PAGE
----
Students hiking

Beyond the Trail: A Walk Through History

Come explore the largest urban park system in the United States!

Network with Northeast Florida environmental professionals and leaders!

 Learn about the history and culture that dates back over 10,000 years!

Make new friends on campus and within the community!

Through the Environmental Center’s “Environmental Leadership Program,” in 2016, student project leader Renee Hutchins created the original “Beyond the Trail: A Park Discovery.” She wanted to know more about how parks were managed and operated because her passion was to work for the national parks. Renee created four park events that partnered UNF students and community members. Park rangers from the national, state and city parks shared the “back office” stories of how each park system was managed and the unique challenges each faced.

In 2017, student project leader Kaley Crawford took the helm of the next series and because of her passion for history, she created “Beyond the Trail: A Walk Through History.”

“The speakers were very knowledgeable and it was unique to have such a wonderful history lesson at the very spot where the history occurred. It was a valuable out-of-classroom learning experience.”

One of the highlights was a private tour of the first designated archeological site in Northeast Florida, which is currently closed to the public. They learned this site dated back to 2000 A.D., which consisted of a large shell ring built by the Timucua Indians. It served as their “ancient landfill,” consisting of shells, animal bones and served as a human burial pit.

Group photo
The 2016-17 Beyond the Trail group at Fort Caroline National Memorial.
Student volunteers
Students participating in a service project at Camp Milton Historic Preserve.
Students hiking
Participants hiking to the shell ring on Big Talbot Island.

2017-2018 promises to be another fun-filled, unique experience for UNF students and community members! Project leader Brandie Brooks series, “Beyond the Trail: The Art of Science” is combining art and science that will get both the right and left brain working together. This year, participants will create a group art project made out of recycled items found during various cleanups and the other community service projects throughout the series. She is even bringing the past “alive” with a walk and talk by William Bartram, followed by a kayak paddle on the Julington-Durbin Creek!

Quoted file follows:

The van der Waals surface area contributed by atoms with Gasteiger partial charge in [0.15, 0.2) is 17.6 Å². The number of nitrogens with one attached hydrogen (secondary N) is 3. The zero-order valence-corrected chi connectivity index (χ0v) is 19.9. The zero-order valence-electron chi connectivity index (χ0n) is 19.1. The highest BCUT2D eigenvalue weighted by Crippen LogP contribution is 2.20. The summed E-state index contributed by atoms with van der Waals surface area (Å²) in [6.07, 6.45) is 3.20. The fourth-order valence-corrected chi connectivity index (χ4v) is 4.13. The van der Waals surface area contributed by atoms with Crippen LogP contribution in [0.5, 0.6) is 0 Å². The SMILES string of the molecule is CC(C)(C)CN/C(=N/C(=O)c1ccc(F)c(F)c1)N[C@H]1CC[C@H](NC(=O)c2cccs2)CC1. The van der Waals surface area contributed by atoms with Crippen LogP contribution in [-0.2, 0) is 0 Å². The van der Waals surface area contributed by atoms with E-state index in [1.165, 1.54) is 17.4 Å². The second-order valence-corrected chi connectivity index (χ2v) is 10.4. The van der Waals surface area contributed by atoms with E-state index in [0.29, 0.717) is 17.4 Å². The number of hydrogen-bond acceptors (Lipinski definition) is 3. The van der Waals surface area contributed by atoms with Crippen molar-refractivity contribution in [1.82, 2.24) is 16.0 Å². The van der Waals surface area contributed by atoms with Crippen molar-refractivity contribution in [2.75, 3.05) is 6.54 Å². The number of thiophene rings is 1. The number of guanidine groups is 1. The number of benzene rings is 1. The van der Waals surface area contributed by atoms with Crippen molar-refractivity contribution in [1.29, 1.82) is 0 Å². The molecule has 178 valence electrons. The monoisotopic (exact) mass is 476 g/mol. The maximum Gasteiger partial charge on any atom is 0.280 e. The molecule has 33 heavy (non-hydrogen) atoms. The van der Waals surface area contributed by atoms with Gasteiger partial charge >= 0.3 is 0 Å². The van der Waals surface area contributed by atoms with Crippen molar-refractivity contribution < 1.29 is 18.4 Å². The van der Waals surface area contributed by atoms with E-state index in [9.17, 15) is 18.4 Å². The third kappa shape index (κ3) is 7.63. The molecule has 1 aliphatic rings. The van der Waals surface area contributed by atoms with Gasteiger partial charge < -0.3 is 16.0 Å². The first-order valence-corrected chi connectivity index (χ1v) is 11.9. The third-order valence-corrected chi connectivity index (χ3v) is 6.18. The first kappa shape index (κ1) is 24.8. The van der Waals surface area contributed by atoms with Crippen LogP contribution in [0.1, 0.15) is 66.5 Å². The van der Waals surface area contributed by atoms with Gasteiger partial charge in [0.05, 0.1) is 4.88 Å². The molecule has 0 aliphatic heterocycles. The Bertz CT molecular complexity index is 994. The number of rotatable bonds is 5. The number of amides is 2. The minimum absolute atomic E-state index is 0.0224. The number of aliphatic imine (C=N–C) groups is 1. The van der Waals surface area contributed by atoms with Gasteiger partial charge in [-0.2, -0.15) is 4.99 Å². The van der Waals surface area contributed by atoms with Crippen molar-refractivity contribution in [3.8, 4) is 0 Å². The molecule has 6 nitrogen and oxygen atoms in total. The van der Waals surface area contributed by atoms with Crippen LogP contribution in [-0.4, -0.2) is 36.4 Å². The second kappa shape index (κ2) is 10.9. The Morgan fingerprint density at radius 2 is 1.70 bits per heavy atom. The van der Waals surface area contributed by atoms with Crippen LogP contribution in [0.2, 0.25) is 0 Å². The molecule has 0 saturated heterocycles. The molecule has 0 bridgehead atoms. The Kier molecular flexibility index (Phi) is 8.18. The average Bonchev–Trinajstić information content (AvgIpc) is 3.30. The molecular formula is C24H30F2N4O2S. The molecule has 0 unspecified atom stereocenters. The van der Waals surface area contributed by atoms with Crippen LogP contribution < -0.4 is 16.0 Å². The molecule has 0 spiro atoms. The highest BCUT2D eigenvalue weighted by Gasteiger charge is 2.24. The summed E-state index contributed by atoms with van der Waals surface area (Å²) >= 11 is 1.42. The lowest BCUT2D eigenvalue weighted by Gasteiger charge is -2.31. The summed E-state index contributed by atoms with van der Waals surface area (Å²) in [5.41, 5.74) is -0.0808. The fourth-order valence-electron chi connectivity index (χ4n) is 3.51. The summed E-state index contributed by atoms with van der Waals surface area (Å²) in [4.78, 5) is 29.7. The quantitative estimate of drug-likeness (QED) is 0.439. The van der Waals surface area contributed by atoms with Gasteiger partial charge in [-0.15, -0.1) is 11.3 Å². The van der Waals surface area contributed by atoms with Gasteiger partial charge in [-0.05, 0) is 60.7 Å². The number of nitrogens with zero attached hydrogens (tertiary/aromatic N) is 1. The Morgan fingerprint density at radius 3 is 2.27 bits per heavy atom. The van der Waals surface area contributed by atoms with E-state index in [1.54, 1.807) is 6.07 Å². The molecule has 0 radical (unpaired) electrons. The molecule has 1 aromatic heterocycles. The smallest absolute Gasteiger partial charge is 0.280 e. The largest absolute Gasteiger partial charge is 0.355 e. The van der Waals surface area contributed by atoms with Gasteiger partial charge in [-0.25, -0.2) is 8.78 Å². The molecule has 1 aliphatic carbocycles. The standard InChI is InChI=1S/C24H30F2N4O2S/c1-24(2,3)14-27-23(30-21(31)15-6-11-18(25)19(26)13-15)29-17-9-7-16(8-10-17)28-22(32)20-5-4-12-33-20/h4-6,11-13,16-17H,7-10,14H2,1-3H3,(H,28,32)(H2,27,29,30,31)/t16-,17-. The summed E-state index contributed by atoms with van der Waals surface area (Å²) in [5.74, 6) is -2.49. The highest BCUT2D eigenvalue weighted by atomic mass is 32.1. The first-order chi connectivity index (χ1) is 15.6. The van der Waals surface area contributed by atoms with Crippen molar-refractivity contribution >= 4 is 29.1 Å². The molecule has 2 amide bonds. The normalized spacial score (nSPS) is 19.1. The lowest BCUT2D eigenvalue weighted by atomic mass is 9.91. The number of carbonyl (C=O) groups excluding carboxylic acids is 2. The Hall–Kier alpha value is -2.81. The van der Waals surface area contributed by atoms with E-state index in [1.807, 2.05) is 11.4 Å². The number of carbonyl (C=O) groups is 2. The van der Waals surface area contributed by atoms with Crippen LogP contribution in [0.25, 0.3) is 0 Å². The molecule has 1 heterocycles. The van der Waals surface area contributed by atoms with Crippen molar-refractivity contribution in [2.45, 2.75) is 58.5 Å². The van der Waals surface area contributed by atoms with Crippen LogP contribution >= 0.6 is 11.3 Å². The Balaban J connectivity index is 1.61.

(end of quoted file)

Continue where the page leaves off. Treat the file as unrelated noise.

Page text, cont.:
photo of bridge at Camp Milton

Preservation Project Jacksonville: The Untold Story

A photo of a trail at Camp Milton Historic Preserve

An exciting history of conservation and preservation. The largest urban park system in the United States. Over 51,000 acres of preserved land. Would you guess that all of this is in Jacksonville, Florida?

For the past year, I have been speaking with and interviewing individuals who were pertinent to the creation of Preservation Project Jacksonville (PPJ). By hearing directly from those who experienced the project coming to fruition, I have recorded the story of PPJ, and created my own oral history project titled Preservation Project Jacksonville: The Untold Story. This project was created to bring awareness and appreciation for our local parks, which each have a story, and are here for us to enjoy for decades to come. Interviews so far have been held with Richard A. Mullaney, former legal counsel to the City of Jacksonville, Mark Middlebrook, CEO of the Timucuan Parks Foundation, former National Park Superintendent Barbara Goodman, and former Mayor John Delaney. The parks being studied for this project include Betz-Tiger Point Preserve, Camp Milton Historic Preserve, Huguenot Memorial Park, Julington-Durbin Creek Preserve, and Dutton Island Preserve.

To share my work recording the history of PPJ, information will be posted on this blog, bi-weekly on Monday mornings. You can look forward to reading background information about PPJ, pictures of the parks and individuals involved with them, and the actual interviews I have conducted. Listening to the stories of these parks being told by those who helped preserve them is something special and set Jacksonville apart from any other metropolitan city in Florida. My goal is to preserve these stories so that we may remember why these parks are here and their importance.

In 1999, Mayor John Delaney created the largest land acquisition program in Florida’s history, which became the impetus for PPJ. The original intent of the land acquisition program was to guide growth into different areas of the city. What started out as a small idea that would help parts of Jacksonville grow turned into a huge project which continues to impact our great city.

Click here to learn more about the parks on the City of Jacksonville’s website! Which park do you want to visit next?


A photo of Huguenot Memorial Park, located on North East Jacksonville's shores

A photo of Huguenot Memorial Park, located on North East Jacksonville’s shores